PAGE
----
Boy Allowed to Wear ‘My Little Pony’ Backpack to School
After national attention, a North Carolina school has rescinded its ban on a 9-year-old boy's wearing of a "girl's" backpack.
After national attention, a North Carolina school has rescinded its ban on a 9-year-old boy’s wearing of a “My Little Pony” backpack.
USA Today (“School will allow boy to bring My Little Pony backpack“):
Grayson Bruce’s My Little Pony backpack will return, and with it may come new initiatives to prevent bullying in local schools.
Buncombe County Schools administrators met Thursday with the mother of Grayson Bruce, the 9-year-old boy who was propelled into the national spotlight this week after saying he was prevented from carrying his “My Little Pony” backpack to school because administrators told him it “triggered bullying.”
Noreen Bruce also said Thursday that she would work with the school system to send Grayson back to Candler Elementary, after pulling him out last week following the incident.
“We are considering all options for getting Grayson back in school,” Bruce said after the meeting. “We are pleased the school system is working closely with us. All of the options include Grayson taking his My Little Pony bag to school.”
The story has gone viral over the past several days, attracting the attention of national news outlets and more than 65,000 Facebook supporters rallying behind the #SupportforGrayson hashtag.
Bruce has made several national media appearances in the last 48 hours, including the Glenn Beck show in Dallas and an interview with “Good Morning America.”
Noreen Bruce and two friends set up a Facebook page to support her son Grayson.
Thousands of followers from around the world posted photos of My Little Pony memorabilia and supportive comments under the #SupportforGrayson hashtag on Facebook and Twitter. One of the television show’s creators, Lauren Faust, even weighed in on Twitter Tuesday, saying, “#standwithgrayson ’nuff said.”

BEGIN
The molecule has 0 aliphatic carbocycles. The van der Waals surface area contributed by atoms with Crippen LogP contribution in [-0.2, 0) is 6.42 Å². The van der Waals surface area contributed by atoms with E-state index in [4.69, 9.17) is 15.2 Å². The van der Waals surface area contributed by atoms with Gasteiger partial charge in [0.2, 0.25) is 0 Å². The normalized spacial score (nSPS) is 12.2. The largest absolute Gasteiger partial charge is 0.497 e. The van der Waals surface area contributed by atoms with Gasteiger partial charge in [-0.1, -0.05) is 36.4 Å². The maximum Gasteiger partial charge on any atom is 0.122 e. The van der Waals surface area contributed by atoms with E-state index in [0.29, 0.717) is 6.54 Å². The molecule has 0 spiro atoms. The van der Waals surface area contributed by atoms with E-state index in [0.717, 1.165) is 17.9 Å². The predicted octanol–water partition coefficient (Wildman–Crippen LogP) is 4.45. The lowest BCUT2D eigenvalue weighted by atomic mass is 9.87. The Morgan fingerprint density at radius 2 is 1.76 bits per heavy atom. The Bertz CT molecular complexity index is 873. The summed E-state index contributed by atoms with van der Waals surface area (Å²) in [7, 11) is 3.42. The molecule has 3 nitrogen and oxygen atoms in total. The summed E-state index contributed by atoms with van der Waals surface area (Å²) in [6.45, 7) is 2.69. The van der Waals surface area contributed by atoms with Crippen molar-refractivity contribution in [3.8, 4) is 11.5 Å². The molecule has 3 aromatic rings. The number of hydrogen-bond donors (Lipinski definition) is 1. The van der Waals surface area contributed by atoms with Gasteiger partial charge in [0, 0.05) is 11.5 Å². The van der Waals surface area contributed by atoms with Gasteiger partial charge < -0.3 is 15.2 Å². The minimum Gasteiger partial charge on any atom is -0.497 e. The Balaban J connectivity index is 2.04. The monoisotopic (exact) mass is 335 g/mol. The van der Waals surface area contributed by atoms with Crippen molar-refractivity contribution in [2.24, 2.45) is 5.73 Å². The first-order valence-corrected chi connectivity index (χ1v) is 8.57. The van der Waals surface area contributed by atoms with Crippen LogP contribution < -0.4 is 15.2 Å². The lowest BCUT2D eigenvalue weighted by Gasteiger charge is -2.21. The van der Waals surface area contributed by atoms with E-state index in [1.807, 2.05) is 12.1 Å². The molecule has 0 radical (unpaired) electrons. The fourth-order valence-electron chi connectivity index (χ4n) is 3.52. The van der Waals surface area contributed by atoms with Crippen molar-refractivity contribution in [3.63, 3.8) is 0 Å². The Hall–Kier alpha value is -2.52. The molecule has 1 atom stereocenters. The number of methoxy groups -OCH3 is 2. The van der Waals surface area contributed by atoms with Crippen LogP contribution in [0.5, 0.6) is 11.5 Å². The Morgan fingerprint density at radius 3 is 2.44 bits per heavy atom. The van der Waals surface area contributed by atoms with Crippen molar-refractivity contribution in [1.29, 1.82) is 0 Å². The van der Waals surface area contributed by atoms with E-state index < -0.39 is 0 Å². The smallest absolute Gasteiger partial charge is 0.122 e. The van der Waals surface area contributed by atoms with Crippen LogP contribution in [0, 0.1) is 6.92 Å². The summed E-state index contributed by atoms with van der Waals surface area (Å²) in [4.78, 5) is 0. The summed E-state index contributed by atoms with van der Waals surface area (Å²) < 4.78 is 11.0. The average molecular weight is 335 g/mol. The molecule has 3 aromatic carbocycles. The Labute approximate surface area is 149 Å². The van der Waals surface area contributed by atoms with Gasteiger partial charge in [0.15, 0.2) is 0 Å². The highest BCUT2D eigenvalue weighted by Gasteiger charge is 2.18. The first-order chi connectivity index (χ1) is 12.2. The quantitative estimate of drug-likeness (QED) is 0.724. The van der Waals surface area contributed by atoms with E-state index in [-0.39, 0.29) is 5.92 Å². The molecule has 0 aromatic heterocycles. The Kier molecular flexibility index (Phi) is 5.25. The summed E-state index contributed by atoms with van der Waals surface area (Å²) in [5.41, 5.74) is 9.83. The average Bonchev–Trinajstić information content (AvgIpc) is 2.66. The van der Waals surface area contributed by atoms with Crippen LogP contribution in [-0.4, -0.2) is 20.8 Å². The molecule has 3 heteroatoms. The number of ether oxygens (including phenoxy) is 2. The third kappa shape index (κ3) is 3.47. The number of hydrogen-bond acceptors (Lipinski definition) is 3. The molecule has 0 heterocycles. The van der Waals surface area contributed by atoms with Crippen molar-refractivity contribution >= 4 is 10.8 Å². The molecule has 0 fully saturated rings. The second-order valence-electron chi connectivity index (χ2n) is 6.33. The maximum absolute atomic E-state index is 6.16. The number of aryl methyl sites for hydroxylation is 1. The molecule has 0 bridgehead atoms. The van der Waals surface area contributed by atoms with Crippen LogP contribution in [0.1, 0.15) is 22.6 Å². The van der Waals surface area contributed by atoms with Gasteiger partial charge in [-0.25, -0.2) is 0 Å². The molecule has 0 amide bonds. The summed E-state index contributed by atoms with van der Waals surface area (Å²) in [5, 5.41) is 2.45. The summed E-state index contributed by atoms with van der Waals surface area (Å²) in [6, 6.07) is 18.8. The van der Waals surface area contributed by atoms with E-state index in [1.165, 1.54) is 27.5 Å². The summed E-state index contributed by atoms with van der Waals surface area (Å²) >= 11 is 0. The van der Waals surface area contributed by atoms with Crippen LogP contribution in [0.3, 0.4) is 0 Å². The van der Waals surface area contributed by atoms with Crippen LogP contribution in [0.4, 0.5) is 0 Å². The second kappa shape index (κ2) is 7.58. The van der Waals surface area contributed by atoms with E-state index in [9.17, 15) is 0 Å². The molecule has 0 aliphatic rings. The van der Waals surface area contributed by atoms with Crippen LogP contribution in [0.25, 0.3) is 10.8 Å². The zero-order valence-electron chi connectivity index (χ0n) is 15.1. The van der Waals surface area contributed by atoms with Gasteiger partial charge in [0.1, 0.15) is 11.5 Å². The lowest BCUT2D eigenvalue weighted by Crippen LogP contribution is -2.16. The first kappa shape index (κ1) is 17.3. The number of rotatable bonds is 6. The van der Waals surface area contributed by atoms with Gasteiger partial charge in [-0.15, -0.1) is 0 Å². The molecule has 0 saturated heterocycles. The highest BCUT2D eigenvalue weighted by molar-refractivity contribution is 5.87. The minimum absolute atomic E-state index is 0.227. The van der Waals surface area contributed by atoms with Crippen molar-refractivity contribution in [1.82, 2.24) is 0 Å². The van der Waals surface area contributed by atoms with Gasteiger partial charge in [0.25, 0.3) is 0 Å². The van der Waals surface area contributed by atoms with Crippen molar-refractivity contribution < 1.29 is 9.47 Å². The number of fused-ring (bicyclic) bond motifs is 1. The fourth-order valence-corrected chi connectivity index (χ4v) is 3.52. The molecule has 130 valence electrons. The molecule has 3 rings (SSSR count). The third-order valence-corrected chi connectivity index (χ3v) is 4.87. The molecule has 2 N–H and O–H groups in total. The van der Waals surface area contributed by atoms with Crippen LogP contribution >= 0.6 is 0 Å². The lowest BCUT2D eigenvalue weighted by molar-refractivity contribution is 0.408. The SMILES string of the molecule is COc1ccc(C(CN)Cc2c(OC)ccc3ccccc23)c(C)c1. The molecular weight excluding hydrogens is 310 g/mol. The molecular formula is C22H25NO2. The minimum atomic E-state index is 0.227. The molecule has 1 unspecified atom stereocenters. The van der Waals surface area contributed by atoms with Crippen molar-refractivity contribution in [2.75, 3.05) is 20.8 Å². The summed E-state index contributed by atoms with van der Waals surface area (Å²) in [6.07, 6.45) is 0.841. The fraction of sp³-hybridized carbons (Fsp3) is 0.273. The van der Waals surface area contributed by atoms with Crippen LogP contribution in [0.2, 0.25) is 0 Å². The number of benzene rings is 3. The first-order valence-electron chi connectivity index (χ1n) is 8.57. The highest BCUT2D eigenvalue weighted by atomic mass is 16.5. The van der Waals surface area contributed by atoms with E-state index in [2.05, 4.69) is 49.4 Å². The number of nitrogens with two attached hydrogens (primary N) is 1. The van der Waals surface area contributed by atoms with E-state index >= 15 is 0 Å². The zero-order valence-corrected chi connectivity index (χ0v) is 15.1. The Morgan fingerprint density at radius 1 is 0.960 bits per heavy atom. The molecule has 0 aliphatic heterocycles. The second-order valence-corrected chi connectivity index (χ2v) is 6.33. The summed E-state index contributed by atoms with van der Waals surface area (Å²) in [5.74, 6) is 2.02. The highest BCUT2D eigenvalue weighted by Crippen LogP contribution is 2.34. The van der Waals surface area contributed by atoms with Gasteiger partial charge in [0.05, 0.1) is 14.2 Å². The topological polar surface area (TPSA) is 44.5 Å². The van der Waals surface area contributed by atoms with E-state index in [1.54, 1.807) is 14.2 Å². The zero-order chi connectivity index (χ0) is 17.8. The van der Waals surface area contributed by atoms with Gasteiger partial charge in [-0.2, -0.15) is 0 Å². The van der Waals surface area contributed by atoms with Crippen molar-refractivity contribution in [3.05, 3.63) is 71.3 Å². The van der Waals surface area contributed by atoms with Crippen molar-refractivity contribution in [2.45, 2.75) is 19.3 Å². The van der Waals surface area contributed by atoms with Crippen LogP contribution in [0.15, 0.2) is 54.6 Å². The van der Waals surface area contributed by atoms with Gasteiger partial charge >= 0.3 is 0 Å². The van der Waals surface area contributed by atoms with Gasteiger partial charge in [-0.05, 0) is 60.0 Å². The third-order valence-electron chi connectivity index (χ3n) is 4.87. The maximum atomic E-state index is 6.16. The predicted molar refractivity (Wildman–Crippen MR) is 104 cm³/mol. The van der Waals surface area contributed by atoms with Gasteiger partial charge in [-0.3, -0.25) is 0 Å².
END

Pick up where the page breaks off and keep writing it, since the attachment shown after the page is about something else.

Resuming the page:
Buncombe County Schools administrators released a joint statement Thursday, saying they would work with Bruce to make “a safety transition plan and an allowance for Grayson to bring the bookbag to school.”
“We have appreciated the opportunity to meet with the Bruce family and discuss the issues. We sincerely regret that the issue of being told to leave the bookbag at home was perceived as blaming Grayson. While that was not the intent, the perception became reality. We support Grayson bringing the bookbag to school.” the statement said.
“Every situation with young children is a teachable moment and we will use this example in our efforts to address a wider issue of bullying. We ask for everyone’s patience and understanding as we continue to work collaboratively with the family toward a resolution that is best for Grayson and his classmates at Candler Elementary School.”
School officials look silly here but their response was hardly unreasonable.
Yes, it’s wrong to bully a little boy for wearing a backpack marketed to little girls. (My five-year-old daughter loves My Little Pony, especially Rainbow Dash.) And, yes, the ban was effectively blaming the victim. But the fact of the matter is that kids of that age can be vicious, bullying and mob behavior here was quite predictable, and it’s impossible for teachers to be everywhere at once. It was just easier to tell Grayson to leave the backpack at home, removing the immediate catalyst.
Schools do this sort of thing all the time and have forever. For decades now, schools have banned clothing with potentially inflammatory messages or even banned wearing hats and other clothing in colors locally associated with various street gangs. The fact that people ought not react viciously to other people’s free expression is outweighed, especially with children, by the probability that they will.
Nowadays, it’s just easier to create a national incident out of it.